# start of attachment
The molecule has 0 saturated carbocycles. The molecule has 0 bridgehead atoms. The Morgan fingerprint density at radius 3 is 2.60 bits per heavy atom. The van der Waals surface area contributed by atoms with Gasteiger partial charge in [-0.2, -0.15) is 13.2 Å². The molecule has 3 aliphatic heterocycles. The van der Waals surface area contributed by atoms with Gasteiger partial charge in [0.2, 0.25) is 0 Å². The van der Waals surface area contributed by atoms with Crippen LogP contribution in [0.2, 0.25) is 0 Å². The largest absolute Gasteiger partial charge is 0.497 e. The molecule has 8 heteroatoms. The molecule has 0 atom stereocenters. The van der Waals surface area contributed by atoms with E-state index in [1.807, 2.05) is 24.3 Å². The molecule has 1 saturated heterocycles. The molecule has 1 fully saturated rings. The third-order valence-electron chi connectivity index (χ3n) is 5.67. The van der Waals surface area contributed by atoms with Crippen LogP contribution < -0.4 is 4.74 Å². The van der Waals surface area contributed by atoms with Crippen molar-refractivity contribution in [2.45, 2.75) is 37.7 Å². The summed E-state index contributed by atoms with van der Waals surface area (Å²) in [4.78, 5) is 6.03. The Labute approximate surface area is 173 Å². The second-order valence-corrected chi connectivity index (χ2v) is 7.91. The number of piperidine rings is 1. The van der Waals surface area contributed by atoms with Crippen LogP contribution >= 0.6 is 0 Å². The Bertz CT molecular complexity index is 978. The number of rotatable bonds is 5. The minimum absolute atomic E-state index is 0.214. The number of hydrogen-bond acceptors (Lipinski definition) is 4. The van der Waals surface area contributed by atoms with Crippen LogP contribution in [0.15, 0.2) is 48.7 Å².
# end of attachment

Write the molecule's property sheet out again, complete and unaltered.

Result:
The molecule has 0 saturated carbocycles. The molecule has 0 bridgehead atoms. The Morgan fingerprint density at radius 3 is 2.60 bits per heavy atom. The van der Waals surface area contributed by atoms with Gasteiger partial charge in [-0.2, -0.15) is 13.2 Å². The molecule has 3 aliphatic heterocycles. The van der Waals surface area contributed by atoms with Gasteiger partial charge in [0.2, 0.25) is 0 Å². The van der Waals surface area contributed by atoms with Crippen LogP contribution in [0.2, 0.25) is 0 Å². The largest absolute Gasteiger partial charge is 0.497 e. The molecule has 8 heteroatoms. The molecule has 0 atom stereocenters. The van der Waals surface area contributed by atoms with E-state index in [1.807, 2.05) is 24.3 Å². The molecule has 1 saturated heterocycles. The molecule has 1 fully saturated rings. The third-order valence-electron chi connectivity index (χ3n) is 5.67. The van der Waals surface area contributed by atoms with Crippen LogP contribution < -0.4 is 4.74 Å². The van der Waals surface area contributed by atoms with Crippen molar-refractivity contribution in [2.45, 2.75) is 37.7 Å². The summed E-state index contributed by atoms with van der Waals surface area (Å²) in [4.78, 5) is 6.03. The Labute approximate surface area is 173 Å². The second-order valence-corrected chi connectivity index (χ2v) is 7.91. The number of piperidine rings is 1. The van der Waals surface area contributed by atoms with Crippen LogP contribution >= 0.6 is 0 Å². The Bertz CT molecular complexity index is 978. The number of rotatable bonds is 5. The minimum absolute atomic E-state index is 0.214. The number of hydrogen-bond acceptors (Lipinski definition) is 4. The van der Waals surface area contributed by atoms with Crippen LogP contribution in [0.15, 0.2) is 48.7 Å².